Assessing the Use of Alkali-Activated Steel Slag in the Removal of Heavy Metal Ions From Wastewater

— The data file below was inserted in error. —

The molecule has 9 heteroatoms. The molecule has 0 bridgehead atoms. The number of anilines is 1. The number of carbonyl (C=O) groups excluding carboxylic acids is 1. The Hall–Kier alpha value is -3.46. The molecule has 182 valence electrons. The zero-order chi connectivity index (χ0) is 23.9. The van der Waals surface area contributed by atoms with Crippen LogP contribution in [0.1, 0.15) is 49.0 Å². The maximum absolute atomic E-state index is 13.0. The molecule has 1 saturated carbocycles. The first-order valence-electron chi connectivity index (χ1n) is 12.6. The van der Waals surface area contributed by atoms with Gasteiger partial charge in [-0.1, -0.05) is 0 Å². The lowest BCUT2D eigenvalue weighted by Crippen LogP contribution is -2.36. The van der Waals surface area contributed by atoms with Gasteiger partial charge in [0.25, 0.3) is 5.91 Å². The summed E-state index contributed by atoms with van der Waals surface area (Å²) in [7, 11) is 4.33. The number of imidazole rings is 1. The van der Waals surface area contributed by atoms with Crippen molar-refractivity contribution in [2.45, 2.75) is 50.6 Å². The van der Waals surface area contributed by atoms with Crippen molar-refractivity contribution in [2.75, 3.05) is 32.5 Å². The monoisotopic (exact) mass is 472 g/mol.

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The release of wastewater containing heavy metals into the environment poses a huge threat to human health and the aquatic environment at large. In order to remove heavy metals from wastewater, adsorption methods are commonly utilized. This study investigated the effectiveness of alkali-activated steel slag in the removal of removal of heavy metals from wastewater. The research involved the characterization of wastewater samples to identify target heavy metals and their initial concentrations, steel slag characterization, alkali activation of the steel slag and the determination of the maximum adsorption capacity through batch adsorption experiments. The mean heavy metal concentrations determined were 0.43 𝑚𝑔/𝑙 for Lead (Pb) and 0.01 𝑚𝑔/𝑙 for Copper (Cu). XRF analysis of the steel slag showed it was made up of several oxides with Silicon Dioxide having the largest percentage. The maximum adsorption capacity determined was 78.99𝑚𝑔/𝑔. Based on the determined adsorption capacity, breakthrough curve data, and desired flow rate, a fixed-bed adsorption tank was designed to optimize the removal of heavy metals from wastewater streams on a larger scale. This research demonstrated the potential of activated steel slag as a cost-effective and eco-friendly approach for heavy metal removal from wastewater.